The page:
Thursday, May 19, 2016

Why is craft beer emulating alcopops?

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Hard sodas get their own display at ABC Fine Wine & Spirits
Last year, two products hit the mainstream craft beer market that were catalysts for sea change: Not Your Father’s Root Beer and Ballast Point Grapefruit Sculpin. It’s possible neither was actually the first of its kind, but both have had huge ramifications in a relatively short time as they’ve inspired breweries across the country to emulate these products nearly verbatim.

At first glance, it would appear that these types of brews are at opposite ends of the spectrum. After all, hard sodas are intended to taste like regular soft drinks, while citrus-infused IPAs are enhanced versions of a “real” craft beer style. The former is so clearly faux while the latter is genuine beer. But in my opinion, there’s really not much difference between these products because their selling point is the same: alcoholic beverages that doesn’t taste like traditional beer. Or, more precisely: alcoholic beverages that taste sweet, overtly faux, and completely pedestrian. That sounds a lot like another style of adult beverage that’s been around for a while now, namely; Flavored Malt Beverages or “Alcopops.”

You can now find these products at Walmart and other such stores. This is rather ironic if you consider the big picture: craft beer could barely get any shelf space at these venues for decades, but within the last year small and big businesses alike have been making room and even setting up separate displays just to carry so-and-so’s “hard” root beer or ginger ale or whatever. The juicy IPAs aren’t quite as common at the big box stores, but liquor stores and bottle shops definitely are making a fuss about them.
At least Walmart knows to shelve these with the alcopops.
At least Walmart knows to rack these with the alcopops.
Of course it begs the question: are hard sodas and citrus-infused IPAs even [craft] beer in the first place? When it comes to the former, my answer is a resounding no. Just because they’re made with malts and the slightest bit of hops doesn’t qualify them as beer. They should not even be lumped in with the spice/herb/vegetable style, either. They are not marketed as beer, nor do they taste like beer – so why should we consider them such? And if hard sodas are beer, then why aren’t alcopops?

But what about all these juicy IPAs; surely they are “real beer,” no? I suppose that argument can be made, but as is often the case in the American craft beer scene, they’re just a trendy variation of a popular style. In recent years we’ve seen session IPAs, red IPAs, black IPAs, white IPAs, etc. Even the BJCP recognized these off-shoots as established styles with their 2015 guidelines. Will they include these super citrusy IPAs in their next overhaul? Should they? I’d say no, and for several reasons:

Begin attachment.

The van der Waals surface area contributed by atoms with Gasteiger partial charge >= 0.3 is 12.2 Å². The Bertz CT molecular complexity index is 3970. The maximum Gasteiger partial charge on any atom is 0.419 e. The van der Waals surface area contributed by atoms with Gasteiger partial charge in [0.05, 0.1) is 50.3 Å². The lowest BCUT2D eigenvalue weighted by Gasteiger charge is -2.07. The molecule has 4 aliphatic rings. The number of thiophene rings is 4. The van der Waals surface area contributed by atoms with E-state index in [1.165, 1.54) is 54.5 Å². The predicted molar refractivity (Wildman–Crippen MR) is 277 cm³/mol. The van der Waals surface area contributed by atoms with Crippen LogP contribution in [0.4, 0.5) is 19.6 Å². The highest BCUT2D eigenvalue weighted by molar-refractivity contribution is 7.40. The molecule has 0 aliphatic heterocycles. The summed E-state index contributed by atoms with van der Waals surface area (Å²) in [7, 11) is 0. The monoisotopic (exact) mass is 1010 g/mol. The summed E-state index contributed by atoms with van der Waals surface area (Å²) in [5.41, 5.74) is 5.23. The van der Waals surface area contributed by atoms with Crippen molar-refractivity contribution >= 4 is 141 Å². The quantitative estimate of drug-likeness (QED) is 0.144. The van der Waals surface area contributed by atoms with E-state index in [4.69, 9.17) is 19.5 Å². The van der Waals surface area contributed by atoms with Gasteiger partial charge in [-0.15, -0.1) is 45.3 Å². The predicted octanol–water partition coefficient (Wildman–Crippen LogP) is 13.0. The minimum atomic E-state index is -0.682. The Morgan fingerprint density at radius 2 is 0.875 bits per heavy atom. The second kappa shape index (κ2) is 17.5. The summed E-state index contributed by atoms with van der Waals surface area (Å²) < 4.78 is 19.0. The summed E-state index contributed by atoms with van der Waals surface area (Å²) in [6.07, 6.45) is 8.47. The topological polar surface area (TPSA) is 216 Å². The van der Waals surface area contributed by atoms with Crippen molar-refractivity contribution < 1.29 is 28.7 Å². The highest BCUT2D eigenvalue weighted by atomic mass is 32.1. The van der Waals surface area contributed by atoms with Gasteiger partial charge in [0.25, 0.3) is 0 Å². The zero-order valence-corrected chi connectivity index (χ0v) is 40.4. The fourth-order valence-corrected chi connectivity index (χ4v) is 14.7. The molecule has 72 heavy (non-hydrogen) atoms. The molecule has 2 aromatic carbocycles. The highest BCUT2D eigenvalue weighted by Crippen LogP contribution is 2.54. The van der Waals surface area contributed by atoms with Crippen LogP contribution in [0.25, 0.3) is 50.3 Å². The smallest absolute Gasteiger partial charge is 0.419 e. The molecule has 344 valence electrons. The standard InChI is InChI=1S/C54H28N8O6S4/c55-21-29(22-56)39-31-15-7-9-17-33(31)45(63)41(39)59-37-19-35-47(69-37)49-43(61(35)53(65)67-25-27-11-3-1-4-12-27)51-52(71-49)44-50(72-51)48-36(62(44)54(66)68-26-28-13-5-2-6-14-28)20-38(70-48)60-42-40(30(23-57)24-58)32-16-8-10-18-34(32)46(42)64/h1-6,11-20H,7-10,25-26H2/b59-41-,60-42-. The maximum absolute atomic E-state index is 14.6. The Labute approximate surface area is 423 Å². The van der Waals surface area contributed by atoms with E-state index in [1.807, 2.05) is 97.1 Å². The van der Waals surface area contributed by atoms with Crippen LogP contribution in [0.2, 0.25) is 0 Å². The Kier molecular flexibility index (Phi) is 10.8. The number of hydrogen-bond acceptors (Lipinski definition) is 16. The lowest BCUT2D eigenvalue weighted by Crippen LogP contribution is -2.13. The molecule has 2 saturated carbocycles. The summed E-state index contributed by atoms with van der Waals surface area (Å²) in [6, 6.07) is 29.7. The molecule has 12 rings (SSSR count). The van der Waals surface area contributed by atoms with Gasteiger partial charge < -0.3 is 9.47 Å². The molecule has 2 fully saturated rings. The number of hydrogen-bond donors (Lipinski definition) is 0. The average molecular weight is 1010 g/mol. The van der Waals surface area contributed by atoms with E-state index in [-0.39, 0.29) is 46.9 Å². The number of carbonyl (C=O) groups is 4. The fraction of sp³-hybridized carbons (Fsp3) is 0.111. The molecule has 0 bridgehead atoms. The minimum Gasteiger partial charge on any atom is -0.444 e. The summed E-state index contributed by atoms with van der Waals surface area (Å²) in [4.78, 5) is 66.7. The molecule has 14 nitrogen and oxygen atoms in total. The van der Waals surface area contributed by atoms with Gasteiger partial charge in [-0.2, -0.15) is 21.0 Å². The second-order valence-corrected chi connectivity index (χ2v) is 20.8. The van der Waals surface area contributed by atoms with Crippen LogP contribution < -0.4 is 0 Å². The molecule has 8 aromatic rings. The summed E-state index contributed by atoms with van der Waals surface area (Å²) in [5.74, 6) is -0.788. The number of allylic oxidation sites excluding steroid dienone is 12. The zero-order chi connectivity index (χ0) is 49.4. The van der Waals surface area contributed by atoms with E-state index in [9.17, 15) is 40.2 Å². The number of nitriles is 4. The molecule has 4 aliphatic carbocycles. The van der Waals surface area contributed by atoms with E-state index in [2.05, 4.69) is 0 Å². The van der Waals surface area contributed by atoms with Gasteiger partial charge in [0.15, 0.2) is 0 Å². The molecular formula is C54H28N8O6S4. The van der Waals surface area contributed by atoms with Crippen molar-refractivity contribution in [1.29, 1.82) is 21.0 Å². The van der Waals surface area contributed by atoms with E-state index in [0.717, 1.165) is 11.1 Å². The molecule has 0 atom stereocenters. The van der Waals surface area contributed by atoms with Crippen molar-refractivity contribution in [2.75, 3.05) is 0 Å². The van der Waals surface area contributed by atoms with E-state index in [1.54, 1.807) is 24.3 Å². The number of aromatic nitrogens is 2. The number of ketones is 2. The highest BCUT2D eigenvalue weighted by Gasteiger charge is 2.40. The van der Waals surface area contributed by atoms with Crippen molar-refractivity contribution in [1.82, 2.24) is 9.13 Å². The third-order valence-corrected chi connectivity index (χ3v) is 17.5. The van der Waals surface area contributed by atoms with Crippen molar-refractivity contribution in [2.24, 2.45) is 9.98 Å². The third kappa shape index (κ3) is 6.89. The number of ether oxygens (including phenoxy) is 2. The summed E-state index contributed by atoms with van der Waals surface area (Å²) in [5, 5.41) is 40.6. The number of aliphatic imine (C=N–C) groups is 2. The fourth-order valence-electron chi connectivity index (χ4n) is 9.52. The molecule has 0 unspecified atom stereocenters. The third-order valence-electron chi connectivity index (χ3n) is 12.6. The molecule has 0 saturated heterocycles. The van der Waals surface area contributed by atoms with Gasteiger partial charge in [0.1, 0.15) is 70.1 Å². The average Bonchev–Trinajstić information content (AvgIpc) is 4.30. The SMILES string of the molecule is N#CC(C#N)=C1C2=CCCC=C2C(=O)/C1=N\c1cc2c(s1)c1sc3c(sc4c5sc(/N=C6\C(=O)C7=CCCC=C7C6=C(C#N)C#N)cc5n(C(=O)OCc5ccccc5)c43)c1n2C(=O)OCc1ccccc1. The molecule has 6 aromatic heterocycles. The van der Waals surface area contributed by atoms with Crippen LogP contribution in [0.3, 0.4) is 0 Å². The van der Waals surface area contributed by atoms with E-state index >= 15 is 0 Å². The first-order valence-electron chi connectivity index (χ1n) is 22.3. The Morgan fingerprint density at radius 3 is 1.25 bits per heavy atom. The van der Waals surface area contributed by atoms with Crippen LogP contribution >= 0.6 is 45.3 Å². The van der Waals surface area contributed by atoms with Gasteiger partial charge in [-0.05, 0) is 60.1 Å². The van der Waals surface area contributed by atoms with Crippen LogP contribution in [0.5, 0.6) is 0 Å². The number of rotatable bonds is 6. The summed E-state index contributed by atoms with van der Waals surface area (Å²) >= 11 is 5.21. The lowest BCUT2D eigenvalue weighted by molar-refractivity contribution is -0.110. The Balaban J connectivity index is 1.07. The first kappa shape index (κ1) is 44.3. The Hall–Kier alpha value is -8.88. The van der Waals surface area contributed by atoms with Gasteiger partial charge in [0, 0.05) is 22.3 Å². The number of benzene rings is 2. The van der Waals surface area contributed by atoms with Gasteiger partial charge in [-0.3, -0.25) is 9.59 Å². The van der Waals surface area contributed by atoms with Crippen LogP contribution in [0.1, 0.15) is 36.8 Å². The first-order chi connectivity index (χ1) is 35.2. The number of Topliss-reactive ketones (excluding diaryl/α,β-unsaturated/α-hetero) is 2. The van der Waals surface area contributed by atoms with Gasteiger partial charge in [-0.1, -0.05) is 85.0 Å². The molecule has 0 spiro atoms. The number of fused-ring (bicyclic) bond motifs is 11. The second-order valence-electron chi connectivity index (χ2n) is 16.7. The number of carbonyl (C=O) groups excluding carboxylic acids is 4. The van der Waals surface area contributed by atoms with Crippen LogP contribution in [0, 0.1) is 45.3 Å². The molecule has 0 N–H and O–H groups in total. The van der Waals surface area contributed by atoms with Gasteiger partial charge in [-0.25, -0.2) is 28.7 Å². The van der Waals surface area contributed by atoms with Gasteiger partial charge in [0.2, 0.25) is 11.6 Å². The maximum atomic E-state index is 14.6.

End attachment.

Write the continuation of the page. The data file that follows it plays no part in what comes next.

So is every Ballast Point infused with fruit juice now?
So is every Ballast Point beer infused with fruit juice now?
First of all, we know that IPAs tend to taste of citrus, melon, tropical and stone fruits from the hops used in their brewing. When you blend the beer with actual fruit juice you’re cheating to achieve the same results. Why even brew the beer with hops at all if the goal is to make a sweet, juicy-tasting brew with only moderate bitterness? I can’t help but wonder if these IPAs were invented so brewers could get rid of old hops and cover up the taste with juice.

Secondly, fruit juice-infused IPAs are just so damn trendy that they seem like they’re marketed for the masses rather than for genuine beer enthusiasts. Fruity beers sometimes blur the line between real, genuine zymurgy and lowest-common-denominator alcopops.
You know a trend has jumped the shark when Sam Adams capitalizes on it.
You know a trend has jumped the shark when Sam Adams capitalizes on it.
Lastly, the fruit character is so prominent that it tends to override the IPA base palette and bastardizes the style. Say what you want about those other IPA sub-styles, but they all still taste like IPAs, whereas juicy IPAs don’t taste all that much different from Mike’s Hard Lemonade, Smirnoff Ice, and their many variants. Those products have been around for years, but they’re considered girly, foo-foo, douchey, unmanly, etc. If I got caught drinking any of those products and admitted I liked them, all my friends would say my man card’s been revoked. Yet, it’s perfectly acceptable for them to drink an IPA with “natural flavors added” and keep their beer snob rep intact. I don’t get it.
This is what happens when you admit to actually liking an alcopop, but not a hard soda - why?
I think there’s an unwritten rule on how to react to these products correctly. You’re “allowed” to like them just as long as you do so in small doses, on rare occasions, and acknowledging and appreciating these beers as the novelty products they are. In other words; in order to drink and like these products you have to be a hipster.


Related reading:
Is “Not Your Father’s Root Beer” beer?
When is a beer not a beer?

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